Ciechanow is a middle-sized town in the Masovian Voivodeship, located approximately 100 km from Warsaw. It is a place with a rich past and interesting monuments; hence, it is of attraction to history enthusiasts. Ciechanow is also famous for its great cyclical events, which are held here from April to December.
Ciechanow is a beautiful listed town. While in here, you should visit: ruins of the castle of Masovian Dukes from the 14th century, Farska Hill from the 11th century, parish church (16th century), town hall from 1844 and a new Jewish cemetery established in the end of the 19th century.
Other town’s attractions are: the water tower, Museum of Masovian Nobility and the main building of the German district from the WW2, i.e. Krzywa Hala.
Apart from numerous monuments, Ciechanow is famous for its great cyclical events. Worth going for are especially: Easter Concerts (April), European Picnic (May), Kupala Night (June/July), Nobility Foray (September) as well as Dionizje theatre festival (September).
Ciechanow is a town and seat of the county in the Masovian Voivodeship, by the Lydynia river. It lies 100 km north from Warsaw and is populated by approximately 45 500 people.
Ciechanow has a good transport connection with many towns and cities. There are two country roads (50 and 60), three voivodeship roads (615, 616, 617) and the E-65 railway line (Warsaw-Gdynia) running through the town.
Archaeological research conducted in Ciechanow prove that in the terrains of the town there used to be a tiny settlement already in between the 7th and 10th century. However, the first written records about Ciechanow are from 1065; the town was mentioned in the document issued by Bolesław II the Generous. Due to its strategic location, Ciechanow constituted a defence centre in north Masovia and because of that was many times attacked by Pomeranians, Prussians, Lithuanians and the Teutonic Knights.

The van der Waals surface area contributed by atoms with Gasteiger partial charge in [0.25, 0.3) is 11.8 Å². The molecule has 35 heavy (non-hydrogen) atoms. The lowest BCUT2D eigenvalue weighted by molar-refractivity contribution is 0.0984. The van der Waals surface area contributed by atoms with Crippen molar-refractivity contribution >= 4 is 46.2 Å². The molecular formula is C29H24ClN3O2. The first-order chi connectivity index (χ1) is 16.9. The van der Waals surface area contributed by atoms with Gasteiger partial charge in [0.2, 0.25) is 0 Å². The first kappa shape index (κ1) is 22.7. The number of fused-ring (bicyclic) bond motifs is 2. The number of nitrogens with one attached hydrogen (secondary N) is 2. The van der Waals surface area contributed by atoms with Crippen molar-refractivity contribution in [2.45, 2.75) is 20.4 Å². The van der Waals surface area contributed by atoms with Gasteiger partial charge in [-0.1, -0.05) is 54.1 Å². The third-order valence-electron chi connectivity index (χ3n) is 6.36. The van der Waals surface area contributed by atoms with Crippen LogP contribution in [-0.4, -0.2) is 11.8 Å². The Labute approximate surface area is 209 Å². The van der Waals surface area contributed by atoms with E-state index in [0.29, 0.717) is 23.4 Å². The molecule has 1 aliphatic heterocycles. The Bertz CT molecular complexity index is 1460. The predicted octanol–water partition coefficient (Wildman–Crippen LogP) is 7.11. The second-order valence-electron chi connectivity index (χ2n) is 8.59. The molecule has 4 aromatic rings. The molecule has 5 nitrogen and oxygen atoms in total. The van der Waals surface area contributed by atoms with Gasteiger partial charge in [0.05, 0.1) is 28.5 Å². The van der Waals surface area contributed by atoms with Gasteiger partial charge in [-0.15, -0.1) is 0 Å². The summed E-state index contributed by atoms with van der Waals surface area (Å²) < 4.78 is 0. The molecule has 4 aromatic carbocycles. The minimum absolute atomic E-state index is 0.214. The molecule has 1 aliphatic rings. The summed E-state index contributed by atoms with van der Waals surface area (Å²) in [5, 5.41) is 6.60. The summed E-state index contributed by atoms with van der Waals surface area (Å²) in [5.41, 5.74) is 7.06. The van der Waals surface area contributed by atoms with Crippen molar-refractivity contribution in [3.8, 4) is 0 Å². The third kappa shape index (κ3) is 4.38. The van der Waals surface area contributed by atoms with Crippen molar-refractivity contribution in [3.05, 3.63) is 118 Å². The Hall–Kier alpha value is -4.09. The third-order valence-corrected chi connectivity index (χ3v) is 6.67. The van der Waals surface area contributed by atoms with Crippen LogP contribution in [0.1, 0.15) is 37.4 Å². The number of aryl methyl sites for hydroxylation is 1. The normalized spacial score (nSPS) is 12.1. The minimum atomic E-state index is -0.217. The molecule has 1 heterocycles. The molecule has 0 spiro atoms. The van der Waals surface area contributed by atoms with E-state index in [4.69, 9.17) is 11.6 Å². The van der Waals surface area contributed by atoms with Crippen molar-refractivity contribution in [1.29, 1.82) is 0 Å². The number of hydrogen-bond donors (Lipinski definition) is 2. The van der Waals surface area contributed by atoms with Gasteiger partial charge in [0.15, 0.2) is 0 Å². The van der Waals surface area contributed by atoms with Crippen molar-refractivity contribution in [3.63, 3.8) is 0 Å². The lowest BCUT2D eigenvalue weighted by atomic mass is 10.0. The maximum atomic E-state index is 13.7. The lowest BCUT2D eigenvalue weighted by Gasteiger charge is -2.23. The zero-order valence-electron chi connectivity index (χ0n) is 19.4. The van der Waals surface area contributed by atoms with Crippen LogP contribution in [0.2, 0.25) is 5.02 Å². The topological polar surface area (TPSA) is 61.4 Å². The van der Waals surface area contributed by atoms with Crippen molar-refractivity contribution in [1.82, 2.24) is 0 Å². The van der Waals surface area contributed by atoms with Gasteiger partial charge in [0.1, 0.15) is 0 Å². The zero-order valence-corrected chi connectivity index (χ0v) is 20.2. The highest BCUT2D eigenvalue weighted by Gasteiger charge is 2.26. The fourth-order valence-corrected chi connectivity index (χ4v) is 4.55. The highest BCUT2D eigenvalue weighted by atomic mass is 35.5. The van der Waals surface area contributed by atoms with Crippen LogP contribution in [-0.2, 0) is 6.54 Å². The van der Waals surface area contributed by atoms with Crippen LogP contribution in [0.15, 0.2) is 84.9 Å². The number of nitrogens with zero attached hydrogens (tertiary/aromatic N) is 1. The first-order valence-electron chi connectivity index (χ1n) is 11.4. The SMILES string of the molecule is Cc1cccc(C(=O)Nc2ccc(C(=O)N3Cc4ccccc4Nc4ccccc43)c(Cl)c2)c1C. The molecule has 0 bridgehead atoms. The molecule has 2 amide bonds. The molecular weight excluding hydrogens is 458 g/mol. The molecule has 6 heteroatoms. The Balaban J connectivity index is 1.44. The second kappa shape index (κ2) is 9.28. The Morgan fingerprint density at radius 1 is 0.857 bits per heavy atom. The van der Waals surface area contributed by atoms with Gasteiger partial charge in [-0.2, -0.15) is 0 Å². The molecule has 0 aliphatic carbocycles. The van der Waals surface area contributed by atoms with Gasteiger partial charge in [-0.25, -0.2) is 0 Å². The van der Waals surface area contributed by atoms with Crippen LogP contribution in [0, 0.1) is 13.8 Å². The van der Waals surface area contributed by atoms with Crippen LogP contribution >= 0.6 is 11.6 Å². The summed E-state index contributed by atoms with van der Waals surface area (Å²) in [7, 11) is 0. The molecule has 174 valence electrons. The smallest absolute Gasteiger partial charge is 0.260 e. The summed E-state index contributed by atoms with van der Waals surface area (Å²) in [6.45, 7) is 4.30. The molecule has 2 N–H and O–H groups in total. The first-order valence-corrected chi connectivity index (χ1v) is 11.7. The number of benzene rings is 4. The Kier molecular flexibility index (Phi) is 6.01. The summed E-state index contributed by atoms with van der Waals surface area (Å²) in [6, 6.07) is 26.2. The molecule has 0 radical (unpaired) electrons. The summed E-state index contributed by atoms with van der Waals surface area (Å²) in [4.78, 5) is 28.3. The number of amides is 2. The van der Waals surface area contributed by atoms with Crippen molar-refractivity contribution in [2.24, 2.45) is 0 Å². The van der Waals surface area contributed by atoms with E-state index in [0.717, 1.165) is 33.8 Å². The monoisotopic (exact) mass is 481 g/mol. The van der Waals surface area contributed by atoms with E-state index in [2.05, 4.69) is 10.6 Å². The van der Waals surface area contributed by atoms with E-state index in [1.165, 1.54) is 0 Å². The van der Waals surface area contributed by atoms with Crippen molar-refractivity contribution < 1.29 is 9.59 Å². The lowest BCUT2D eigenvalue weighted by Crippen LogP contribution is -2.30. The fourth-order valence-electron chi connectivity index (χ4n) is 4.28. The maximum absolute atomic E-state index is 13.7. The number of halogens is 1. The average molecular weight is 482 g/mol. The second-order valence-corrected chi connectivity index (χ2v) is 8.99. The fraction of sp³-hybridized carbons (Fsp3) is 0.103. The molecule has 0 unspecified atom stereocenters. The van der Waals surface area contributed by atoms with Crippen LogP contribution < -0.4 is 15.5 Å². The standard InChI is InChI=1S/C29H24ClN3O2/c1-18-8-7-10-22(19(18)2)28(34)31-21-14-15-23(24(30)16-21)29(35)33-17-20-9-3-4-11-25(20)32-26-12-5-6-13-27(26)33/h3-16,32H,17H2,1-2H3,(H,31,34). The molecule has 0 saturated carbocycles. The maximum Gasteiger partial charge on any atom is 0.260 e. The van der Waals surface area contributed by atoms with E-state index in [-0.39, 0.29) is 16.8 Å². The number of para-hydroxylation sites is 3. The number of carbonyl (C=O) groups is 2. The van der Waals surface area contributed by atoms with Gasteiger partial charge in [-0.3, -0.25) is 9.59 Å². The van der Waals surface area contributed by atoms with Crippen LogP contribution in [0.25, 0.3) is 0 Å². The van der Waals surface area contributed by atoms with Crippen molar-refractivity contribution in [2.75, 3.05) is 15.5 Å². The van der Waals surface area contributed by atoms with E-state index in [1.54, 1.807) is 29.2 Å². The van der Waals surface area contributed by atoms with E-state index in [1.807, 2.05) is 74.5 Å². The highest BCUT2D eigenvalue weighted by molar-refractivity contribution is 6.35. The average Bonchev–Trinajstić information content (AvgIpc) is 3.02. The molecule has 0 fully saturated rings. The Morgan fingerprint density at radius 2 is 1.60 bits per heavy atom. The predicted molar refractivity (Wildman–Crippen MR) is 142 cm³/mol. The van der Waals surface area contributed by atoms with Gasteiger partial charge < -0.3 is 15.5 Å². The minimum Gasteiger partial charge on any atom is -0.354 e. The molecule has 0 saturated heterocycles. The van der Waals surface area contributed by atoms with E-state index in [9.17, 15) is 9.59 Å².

The date of Ciechanow’s gaining town rights still remains an unresolved issue. According to most historians Ciechanow could have had town rights already in the half of the 14th century, since a document from 1375 claims that the town had Chelm rights at that time.
A golden age for the town lasted from the 14th to 16th century. At that time the number of its inhabitants totalled 5 thousand, Ciechanow merchants traded even with the distant towns and there were big fairs and conventions of knights held here. In the end of the 14th century a building of the castle began and in the mid 15th century – the erection of the church and monastery (currently the church of St. Thecla). In 1526 Ciechanow was annexed to the Crown of the Kingdom of Poland. The town and the neighbouring terrains were given to Queen Bona as a wedding gift. She had a great impact on the town’s further development.
In the 17th century the town began to fall into decay, which was caused by the Deluge and numerous fires. After the second partition of Poland, the town became a seat of the voivodeship and after the third partition it was again a provincial town in Przasnysz County.
In the 19th century Ciechanow’s inhabitants actively fought for freedom. Many insurgency-related fights were held here. With the end of the century came economic revival. Ciechanow became a seat of the county, a steam brewery and a sugar refinery were built and in 1877 the Vistula River Railroad’s station was opened here.
The outbreak of the WW1 hindered the town’s development. In 1915 there was a German-Russian frontline near Ciechanow. The Second World War also brought many damages. On the night from 3 to 4 September 1939 the town was taken by Germans and joined to the Third Reich under the name Zichenau. Polish and Jewish communities were exterminated, three labour camps were built and thousands of the town’s inhabitants were transported elsewhere or shot dead.
On the night from 15 to 16 January 1945 Nazis arrested and shot dead approximately 100 men, whom they suspected of collaboration with the underworld. The next day the town was taken by the Red Army. After the war Ciechanow quickly recovered and started to develop.